Third, maintenance of parent-child relationships has increasingly been recognised for its influence in placement outcome and the development and wellbeing of children and young people (Aldgate 1980; Fanshell and Shinn 1978; Hess 1987). Most children and young people in substitute care who maintain regular contact with their parents have been found to be more settled in their placements, more able to manage relationships with other adults, and 'more competent socially and educationally' (Berridge and Cleaver 1987; Bullock, Little and Millham 1993).
Fourth, the phenomena of children and young people spending protracted periods of time in care is likely to heighten the deleterious effects of out-of-home care placement already described in this report. As McCotter and Oxnam (1981) have noted, long periods of time spent in care can create a situation worse than the family circumstances that led to placement, preventing links with parents, kin and caretakers being established and jeopardising emotional growth and development.
Fifth, the damaging effects of experiences leading to placement are more likely to be protracted, and the ambiguity of living in the 'limbo' of substitute care (McCotter and Oxnam 1981) more prevalent in certain placement settings than in others. Foster care placements, for example, are more likely to provide a warm, intimate, and continuous relationship with a mother substitute which Bowlby (1951) regarded as a necessary condition for healthy development. In addition, it would be reasonable to expect that normalisation processes would occur, and cognitive improvements would be sustained in placements that maintain the same characteristics as an ordinary family.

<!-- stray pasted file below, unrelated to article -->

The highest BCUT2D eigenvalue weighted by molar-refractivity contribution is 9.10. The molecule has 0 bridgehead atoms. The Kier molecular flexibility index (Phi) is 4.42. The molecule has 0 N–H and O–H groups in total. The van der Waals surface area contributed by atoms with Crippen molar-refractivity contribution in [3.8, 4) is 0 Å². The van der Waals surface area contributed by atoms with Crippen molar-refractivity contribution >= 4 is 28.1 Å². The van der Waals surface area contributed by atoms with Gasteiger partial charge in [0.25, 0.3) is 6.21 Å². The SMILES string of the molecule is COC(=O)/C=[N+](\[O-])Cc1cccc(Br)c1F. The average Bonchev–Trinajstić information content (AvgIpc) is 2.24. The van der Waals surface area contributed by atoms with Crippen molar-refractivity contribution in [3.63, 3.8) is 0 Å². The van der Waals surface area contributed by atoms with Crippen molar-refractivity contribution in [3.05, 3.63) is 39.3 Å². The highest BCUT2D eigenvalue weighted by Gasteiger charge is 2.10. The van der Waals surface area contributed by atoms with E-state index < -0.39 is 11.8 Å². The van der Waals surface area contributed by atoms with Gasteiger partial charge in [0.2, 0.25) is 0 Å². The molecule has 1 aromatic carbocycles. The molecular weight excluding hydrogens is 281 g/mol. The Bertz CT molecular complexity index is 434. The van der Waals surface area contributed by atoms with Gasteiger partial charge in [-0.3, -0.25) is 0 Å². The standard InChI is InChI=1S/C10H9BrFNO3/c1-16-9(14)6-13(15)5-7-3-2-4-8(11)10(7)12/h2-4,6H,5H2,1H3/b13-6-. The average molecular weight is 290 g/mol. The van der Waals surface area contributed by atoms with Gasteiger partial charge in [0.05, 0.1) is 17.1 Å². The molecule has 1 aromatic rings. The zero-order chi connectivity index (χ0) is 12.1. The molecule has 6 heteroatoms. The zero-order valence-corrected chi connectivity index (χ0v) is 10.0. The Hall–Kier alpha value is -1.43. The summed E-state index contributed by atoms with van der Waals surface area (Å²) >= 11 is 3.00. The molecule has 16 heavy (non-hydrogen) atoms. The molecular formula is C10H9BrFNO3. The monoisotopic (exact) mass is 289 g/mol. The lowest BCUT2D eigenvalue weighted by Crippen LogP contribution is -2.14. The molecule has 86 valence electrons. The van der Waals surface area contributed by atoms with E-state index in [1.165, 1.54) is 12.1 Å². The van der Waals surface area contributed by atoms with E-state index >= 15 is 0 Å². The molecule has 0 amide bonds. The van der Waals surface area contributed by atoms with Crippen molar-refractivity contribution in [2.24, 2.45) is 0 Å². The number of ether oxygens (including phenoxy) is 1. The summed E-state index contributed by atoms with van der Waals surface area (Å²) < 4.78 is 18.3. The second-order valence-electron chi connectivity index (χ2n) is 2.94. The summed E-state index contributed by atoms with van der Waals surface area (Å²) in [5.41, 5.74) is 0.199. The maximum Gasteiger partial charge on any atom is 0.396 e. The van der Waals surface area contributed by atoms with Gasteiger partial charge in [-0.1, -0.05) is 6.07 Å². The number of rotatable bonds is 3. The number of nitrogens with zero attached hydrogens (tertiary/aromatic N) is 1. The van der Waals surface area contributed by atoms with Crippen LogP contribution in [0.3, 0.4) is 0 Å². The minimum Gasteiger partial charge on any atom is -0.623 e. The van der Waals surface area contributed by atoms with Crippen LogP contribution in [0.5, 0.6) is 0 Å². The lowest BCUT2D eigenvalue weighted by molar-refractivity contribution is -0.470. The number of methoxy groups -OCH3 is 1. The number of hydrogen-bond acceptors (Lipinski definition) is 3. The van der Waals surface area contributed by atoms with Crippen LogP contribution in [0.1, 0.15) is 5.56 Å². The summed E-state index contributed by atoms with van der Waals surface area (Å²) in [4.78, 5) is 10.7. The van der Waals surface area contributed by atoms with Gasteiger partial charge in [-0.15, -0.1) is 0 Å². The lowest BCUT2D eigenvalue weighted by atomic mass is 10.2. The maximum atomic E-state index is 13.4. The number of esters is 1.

Reasons for non-involvement of parents in the evaluation
|Reason for non-involvement||n (%)|
|Parent involved in interview pre- implementation||8 (22%)|
|Contact details not known||6 (16%)|
|Contact deemed unsuitable by workers||6 (16%)|
|Child/young person did not wish for parents to be contacted||5 (14%)|
|Parent refused||12 (32%)|
|Total n (%)||37 (100%)|
Source: Looking After Children Project, Australian Institute of Family Studies 1999.
Instrument battery used in the evaluation
|Carer Interview Questionnaire.||Childís direct carer.||CATI.||PIPS scale, which includes items measuring peer relationships, friendships, fears/anxieties, attention-seeking behaviour, independence, attachment behaviour and solitary behaviour/loneliness. Additional items measuring physical health and educational progress and open-ended items related to carerís perceptions of the records were included.||Based on Tizard & Hodges (1978) and Roy (1983).|
|Child Interview Questionnaire.||Children and young people involved in the pilot.||Face-to-face interviews with children and young people of appropriate maturity.||AIPS scale, which includes items measuring peer relationships, friendships, fears/anxieties, attention-seeking behaviour, independence, attachment behaviour and solitary behaviour/loneliness. Additional items measuring physical health and educational progress and open-ended items related to childrenís perceptions of the Records were included.||Based on Tizard & Hodges (1978) and Roy (1983).|